Alternative programs make connections with students that keep them coming back
The principal’s office at Havermale High School is more like a lounge, with a open door and rare moments of solitude.
It isn’t trouble that brings students to Principal Fred Schrumpf’s door. The teens drop in to grab a juice box out of Schrumpf’s small refrigerator, eat lunch or to get advice on a math problem. Sometimes they ask to store their bicycles, or a beloved skateboard.
Sometimes it’s simpler.
“Hey, do you have a quarter?”
Schrumpf digs in his pockets. Whatever his students need, he and his staff do their best to provide.
“Nobody here is anonymous,” Schrumpf says of his northwest Spokane high school of about 400. Havermale is an “alternative” school – what many people assume is the last stop for teens who can’t hack it in traditional high schools.
But that perception is changing. Area alternative schools have become known more as schools of choice, an option to keep students engaged. The alternative schools are smaller – about 300 to 400 students on average, with class sizes of 10 to 15 students – and able to provide one-on-one instruction that many at-risk students need and cannot get in high schools of 2,000 students.
“We know about a third of students are dropping out, mainly because they don’t make a connection,” Schrumpf said.
According to Communities in Schools, a national dropout prevention organization that has programs in Spokane, 30 percent of Spokane County high school students drop out.
That figure is a matter of debate. According to state education officials, about 19,000 high school students statewide dropped out, or 6 percent.
The state determines the dropout rate by looking at the number of students who begin each school year compared with those who finish. Communities in Schools, however, will follow one Spokane-area class, looking at the number of students who begin ninth grade and those who graduate.
Nationally, research shows that the graduation rate is between 68 percent and 71 percent, meaning about one in three students doesn’t finish school.
Communities in Schools is working with area middle schools to provide services to at-risk and low-income children, including backpacks with food, school supplies, and family support programs. It’s helped about 900 students so far this year. Statistically, the dropout rate disproportionately affects minorities and children who live in poverty.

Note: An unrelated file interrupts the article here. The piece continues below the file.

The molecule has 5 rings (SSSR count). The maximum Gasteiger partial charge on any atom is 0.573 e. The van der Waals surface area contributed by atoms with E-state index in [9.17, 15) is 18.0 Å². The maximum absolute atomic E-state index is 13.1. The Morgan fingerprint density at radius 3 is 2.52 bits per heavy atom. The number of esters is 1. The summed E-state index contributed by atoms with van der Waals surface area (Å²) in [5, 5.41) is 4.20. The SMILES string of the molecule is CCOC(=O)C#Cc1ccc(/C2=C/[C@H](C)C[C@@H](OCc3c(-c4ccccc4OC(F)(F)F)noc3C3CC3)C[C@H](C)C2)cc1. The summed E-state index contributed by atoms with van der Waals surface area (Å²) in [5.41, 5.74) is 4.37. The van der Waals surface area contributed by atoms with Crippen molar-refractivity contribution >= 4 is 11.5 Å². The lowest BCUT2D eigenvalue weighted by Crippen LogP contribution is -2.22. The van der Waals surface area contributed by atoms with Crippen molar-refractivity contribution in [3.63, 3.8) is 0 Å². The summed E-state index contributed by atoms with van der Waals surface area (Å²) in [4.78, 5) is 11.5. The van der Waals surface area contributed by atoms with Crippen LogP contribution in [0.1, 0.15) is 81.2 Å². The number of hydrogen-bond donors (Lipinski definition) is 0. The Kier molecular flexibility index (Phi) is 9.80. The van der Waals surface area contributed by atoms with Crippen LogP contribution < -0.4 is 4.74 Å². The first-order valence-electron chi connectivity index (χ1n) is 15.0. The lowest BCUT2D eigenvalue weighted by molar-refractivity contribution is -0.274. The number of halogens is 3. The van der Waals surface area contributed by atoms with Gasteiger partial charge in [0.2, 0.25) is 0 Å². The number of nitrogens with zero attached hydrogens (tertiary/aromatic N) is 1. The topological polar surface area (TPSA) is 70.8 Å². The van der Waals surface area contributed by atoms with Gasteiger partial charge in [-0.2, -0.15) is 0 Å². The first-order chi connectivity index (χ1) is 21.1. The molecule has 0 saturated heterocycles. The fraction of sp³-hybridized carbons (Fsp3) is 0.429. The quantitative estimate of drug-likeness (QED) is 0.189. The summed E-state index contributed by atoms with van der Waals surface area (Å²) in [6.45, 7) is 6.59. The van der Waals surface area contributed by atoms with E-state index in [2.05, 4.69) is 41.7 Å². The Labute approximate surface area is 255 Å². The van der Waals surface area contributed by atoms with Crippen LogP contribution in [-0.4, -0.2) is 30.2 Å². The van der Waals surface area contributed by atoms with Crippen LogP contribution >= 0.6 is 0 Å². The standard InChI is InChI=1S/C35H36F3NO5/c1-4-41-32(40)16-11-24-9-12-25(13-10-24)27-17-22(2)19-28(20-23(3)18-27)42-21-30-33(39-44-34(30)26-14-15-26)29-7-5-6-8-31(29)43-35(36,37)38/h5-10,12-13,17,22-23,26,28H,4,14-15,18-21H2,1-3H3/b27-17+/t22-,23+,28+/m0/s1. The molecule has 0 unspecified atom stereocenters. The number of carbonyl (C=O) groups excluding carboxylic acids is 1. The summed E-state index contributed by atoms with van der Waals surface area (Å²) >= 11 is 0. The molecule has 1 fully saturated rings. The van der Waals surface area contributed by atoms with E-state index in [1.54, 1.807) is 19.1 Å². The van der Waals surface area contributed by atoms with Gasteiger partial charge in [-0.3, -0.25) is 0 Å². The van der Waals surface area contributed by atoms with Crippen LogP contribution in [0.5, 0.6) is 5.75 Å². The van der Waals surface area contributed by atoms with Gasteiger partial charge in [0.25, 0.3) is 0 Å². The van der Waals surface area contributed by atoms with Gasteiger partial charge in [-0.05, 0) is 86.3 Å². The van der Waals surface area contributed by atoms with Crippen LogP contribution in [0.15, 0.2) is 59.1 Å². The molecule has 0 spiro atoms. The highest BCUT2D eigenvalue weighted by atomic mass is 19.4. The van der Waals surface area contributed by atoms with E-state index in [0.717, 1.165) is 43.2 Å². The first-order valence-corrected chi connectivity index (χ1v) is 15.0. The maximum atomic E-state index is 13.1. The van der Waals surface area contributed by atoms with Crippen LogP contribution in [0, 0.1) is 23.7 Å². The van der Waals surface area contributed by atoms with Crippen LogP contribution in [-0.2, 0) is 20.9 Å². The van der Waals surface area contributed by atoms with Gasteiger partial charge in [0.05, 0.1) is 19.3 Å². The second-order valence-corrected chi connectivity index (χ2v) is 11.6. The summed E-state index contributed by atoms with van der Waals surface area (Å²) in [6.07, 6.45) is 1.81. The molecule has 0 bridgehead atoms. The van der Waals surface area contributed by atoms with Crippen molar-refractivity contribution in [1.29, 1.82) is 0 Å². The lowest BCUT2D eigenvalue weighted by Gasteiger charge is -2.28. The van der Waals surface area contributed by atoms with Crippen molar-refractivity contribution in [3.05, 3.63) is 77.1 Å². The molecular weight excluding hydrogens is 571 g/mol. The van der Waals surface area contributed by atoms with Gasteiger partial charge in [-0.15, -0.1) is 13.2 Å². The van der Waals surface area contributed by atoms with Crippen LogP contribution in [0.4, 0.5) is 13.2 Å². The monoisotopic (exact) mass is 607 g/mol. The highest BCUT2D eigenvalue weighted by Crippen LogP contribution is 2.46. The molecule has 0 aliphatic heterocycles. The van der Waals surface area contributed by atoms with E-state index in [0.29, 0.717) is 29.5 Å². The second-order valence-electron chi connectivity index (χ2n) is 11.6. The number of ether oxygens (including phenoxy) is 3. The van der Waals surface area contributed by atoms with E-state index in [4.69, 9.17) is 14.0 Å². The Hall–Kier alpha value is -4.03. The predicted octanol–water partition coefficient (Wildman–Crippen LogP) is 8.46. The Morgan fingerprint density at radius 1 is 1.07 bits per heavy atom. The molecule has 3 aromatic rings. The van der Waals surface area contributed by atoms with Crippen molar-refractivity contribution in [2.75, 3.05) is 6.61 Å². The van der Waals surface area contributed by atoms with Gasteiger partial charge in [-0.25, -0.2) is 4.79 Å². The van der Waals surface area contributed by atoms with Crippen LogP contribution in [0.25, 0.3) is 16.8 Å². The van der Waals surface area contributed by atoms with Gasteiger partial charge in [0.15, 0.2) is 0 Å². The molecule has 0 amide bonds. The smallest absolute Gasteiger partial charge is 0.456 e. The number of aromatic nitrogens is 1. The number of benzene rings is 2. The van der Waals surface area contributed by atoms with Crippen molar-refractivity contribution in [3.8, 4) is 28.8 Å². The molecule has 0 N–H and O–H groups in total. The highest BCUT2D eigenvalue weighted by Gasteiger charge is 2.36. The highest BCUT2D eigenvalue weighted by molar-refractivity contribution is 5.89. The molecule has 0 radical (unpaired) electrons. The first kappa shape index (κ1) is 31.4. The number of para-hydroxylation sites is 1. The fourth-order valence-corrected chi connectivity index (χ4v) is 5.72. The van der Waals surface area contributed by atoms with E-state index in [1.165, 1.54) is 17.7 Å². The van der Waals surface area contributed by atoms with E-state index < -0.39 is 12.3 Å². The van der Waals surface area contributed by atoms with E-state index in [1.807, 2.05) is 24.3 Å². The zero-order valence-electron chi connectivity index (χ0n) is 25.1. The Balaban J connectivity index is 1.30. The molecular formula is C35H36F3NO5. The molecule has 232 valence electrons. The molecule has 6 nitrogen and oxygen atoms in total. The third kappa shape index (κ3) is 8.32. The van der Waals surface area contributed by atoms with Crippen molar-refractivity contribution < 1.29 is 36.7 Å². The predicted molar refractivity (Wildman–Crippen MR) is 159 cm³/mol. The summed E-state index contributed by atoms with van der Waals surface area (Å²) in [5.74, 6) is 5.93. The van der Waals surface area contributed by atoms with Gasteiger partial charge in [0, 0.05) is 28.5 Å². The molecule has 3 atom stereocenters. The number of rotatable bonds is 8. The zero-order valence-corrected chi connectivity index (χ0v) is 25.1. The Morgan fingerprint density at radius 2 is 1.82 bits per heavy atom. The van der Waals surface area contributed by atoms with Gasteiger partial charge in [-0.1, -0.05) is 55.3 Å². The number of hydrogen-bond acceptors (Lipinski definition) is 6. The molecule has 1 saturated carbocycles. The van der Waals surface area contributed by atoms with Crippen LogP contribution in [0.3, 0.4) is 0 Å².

“We are trying to reach kids earlier and in conjunction with the alternative programs, so that maybe when they go into the regular high schools they will acclimate better,” said Ben Stuckart, Communities in Schools’ executive director.
Administrators say schools need to provide alternatives not just for at-risk kids, but for all students.
“In this day and age, we should have variety,” said Larry Bush, the principal of Spokane Valley High School, an alternative school operated by the West Valley School District that serves about 300 students. “All kids aren’t the same,” and schools need to learn adjust, he said.
Kids and parents shop around more now than they did even five years ago, looking for the best fit between student and school, Bush said.
Spokane Valley High School, like Havermale, is small. Students at Spokane Valley take courses that let them connect to the outside world, such as landscape design and horticulture. Spokane Valley has a greenhouse on campus where students grow the lettuce served for lunch. A once-a-year a plant sale brings in about $9,000 for the greenhouse program.
“We are a very hands-on school,” Bush said. “We are teaching the same standards and curriculum that you get in a comprehensive high school, we just teach it in a different format.”
Ten years ago, alternative schools might have had lower academic standards, but not anymore, officials said.
“There’s no alternative standards for graduation,” Schrumpf said. Students still have to pass the WASL, and they still have to complete a culminating project. What makes it work, educators say, is the individual attention they get in a smaller atmosphere.
Students at Havermale are put into small groups and assigned a core of teachers they stay with for two years – in ninth and 10th grades, and 11th and 12th grades. They spend an hour each day with an advisory teacher talking about life skills and lessons.
A study found that students cite three reasons for dropping out before arriving at Havermale: negative previous school experiences where they felt they were treated unfairly, family struggles and mobility, and inability to cope with problems.
“We give students a reason to come to school each day,” Schrumpf said. “We create a real support network.”